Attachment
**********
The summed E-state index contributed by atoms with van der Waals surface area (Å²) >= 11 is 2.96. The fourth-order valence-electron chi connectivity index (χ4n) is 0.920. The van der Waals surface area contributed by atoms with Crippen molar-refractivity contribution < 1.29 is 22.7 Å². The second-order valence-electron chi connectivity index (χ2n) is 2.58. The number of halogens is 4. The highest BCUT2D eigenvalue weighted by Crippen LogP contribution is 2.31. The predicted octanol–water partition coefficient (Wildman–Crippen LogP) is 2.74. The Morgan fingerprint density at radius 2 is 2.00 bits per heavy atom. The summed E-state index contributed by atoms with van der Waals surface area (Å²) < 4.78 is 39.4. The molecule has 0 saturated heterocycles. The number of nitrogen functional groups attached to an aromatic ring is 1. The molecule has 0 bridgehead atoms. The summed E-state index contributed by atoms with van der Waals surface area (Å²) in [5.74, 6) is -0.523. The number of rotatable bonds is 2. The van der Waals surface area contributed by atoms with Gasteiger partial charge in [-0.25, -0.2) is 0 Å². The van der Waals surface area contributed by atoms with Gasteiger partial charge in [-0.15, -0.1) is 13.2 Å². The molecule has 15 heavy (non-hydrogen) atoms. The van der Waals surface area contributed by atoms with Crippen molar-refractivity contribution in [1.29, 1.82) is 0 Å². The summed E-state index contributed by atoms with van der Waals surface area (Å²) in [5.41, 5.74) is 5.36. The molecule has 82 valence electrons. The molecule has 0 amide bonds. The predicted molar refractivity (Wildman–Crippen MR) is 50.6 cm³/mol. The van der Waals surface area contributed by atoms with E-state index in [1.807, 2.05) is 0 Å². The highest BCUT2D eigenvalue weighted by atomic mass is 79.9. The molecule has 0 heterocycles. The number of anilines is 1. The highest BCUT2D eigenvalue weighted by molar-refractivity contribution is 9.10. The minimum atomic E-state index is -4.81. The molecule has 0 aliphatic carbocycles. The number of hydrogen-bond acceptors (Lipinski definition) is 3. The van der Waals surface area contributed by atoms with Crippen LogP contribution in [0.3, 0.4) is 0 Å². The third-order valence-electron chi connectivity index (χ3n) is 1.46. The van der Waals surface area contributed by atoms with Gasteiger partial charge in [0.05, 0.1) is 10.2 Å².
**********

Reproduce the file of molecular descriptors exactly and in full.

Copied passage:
The summed E-state index contributed by atoms with van der Waals surface area (Å²) >= 11 is 2.96. The fourth-order valence-electron chi connectivity index (χ4n) is 0.920. The van der Waals surface area contributed by atoms with Crippen molar-refractivity contribution < 1.29 is 22.7 Å². The second-order valence-electron chi connectivity index (χ2n) is 2.58. The number of halogens is 4. The highest BCUT2D eigenvalue weighted by Crippen LogP contribution is 2.31. The predicted octanol–water partition coefficient (Wildman–Crippen LogP) is 2.74. The Morgan fingerprint density at radius 2 is 2.00 bits per heavy atom. The summed E-state index contributed by atoms with van der Waals surface area (Å²) < 4.78 is 39.4. The molecule has 0 saturated heterocycles. The number of nitrogen functional groups attached to an aromatic ring is 1. The molecule has 0 bridgehead atoms. The summed E-state index contributed by atoms with van der Waals surface area (Å²) in [5.74, 6) is -0.523. The number of rotatable bonds is 2. The van der Waals surface area contributed by atoms with Gasteiger partial charge in [-0.25, -0.2) is 0 Å². The van der Waals surface area contributed by atoms with Gasteiger partial charge in [-0.15, -0.1) is 13.2 Å². The molecule has 15 heavy (non-hydrogen) atoms. The van der Waals surface area contributed by atoms with Crippen molar-refractivity contribution in [1.29, 1.82) is 0 Å². The summed E-state index contributed by atoms with van der Waals surface area (Å²) in [5.41, 5.74) is 5.36. The molecule has 82 valence electrons. The molecule has 0 amide bonds. The predicted molar refractivity (Wildman–Crippen MR) is 50.6 cm³/mol. The van der Waals surface area contributed by atoms with E-state index in [1.807, 2.05) is 0 Å². The highest BCUT2D eigenvalue weighted by atomic mass is 79.9. The molecule has 0 heterocycles. The number of anilines is 1. The highest BCUT2D eigenvalue weighted by molar-refractivity contribution is 9.10. The minimum atomic E-state index is -4.81. The molecule has 0 aliphatic carbocycles. The number of hydrogen-bond acceptors (Lipinski definition) is 3. The van der Waals surface area contributed by atoms with Crippen LogP contribution in [0.3, 0.4) is 0 Å². The third-order valence-electron chi connectivity index (χ3n) is 1.46. The van der Waals surface area contributed by atoms with Gasteiger partial charge in [0.05, 0.1) is 10.2 Å².